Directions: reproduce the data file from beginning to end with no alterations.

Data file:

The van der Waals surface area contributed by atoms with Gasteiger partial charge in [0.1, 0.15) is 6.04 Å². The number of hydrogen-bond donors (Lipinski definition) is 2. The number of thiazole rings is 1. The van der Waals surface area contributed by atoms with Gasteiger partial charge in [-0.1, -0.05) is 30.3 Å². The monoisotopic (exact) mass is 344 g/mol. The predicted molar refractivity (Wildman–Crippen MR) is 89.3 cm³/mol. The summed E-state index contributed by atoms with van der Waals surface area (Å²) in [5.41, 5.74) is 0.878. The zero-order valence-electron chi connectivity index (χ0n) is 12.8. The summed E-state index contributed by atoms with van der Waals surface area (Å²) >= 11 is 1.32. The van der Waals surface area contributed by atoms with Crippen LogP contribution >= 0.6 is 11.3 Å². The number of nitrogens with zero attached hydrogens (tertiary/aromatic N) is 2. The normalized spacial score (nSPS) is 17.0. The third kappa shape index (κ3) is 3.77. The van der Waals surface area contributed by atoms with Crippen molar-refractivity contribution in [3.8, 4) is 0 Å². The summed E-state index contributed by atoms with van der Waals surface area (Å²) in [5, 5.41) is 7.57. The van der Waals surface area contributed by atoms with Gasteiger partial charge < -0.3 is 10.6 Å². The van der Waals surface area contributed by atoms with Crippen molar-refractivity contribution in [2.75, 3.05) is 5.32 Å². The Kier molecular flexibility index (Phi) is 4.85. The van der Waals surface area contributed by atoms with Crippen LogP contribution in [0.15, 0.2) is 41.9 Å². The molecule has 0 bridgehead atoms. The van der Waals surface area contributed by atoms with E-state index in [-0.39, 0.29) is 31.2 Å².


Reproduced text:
The van der Waals surface area contributed by atoms with Gasteiger partial charge in [0.1, 0.15) is 6.04 Å². The number of hydrogen-bond donors (Lipinski definition) is 2. The number of thiazole rings is 1. The van der Waals surface area contributed by atoms with Gasteiger partial charge in [-0.1, -0.05) is 30.3 Å². The monoisotopic (exact) mass is 344 g/mol. The predicted molar refractivity (Wildman–Crippen MR) is 89.3 cm³/mol. The summed E-state index contributed by atoms with van der Waals surface area (Å²) in [5.41, 5.74) is 0.878. The zero-order valence-electron chi connectivity index (χ0n) is 12.8. The summed E-state index contributed by atoms with van der Waals surface area (Å²) >= 11 is 1.32. The van der Waals surface area contributed by atoms with Crippen LogP contribution >= 0.6 is 11.3 Å². The number of nitrogens with zero attached hydrogens (tertiary/aromatic N) is 2. The normalized spacial score (nSPS) is 17.0. The third kappa shape index (κ3) is 3.77. The van der Waals surface area contributed by atoms with Crippen molar-refractivity contribution in [3.8, 4) is 0 Å². The summed E-state index contributed by atoms with van der Waals surface area (Å²) in [5, 5.41) is 7.57. The van der Waals surface area contributed by atoms with Gasteiger partial charge < -0.3 is 10.6 Å². The van der Waals surface area contributed by atoms with Crippen molar-refractivity contribution in [2.75, 3.05) is 5.32 Å². The Kier molecular flexibility index (Phi) is 4.85. The van der Waals surface area contributed by atoms with Crippen LogP contribution in [0.15, 0.2) is 41.9 Å². The molecule has 0 bridgehead atoms. The van der Waals surface area contributed by atoms with E-state index in [-0.39, 0.29) is 31.2 Å².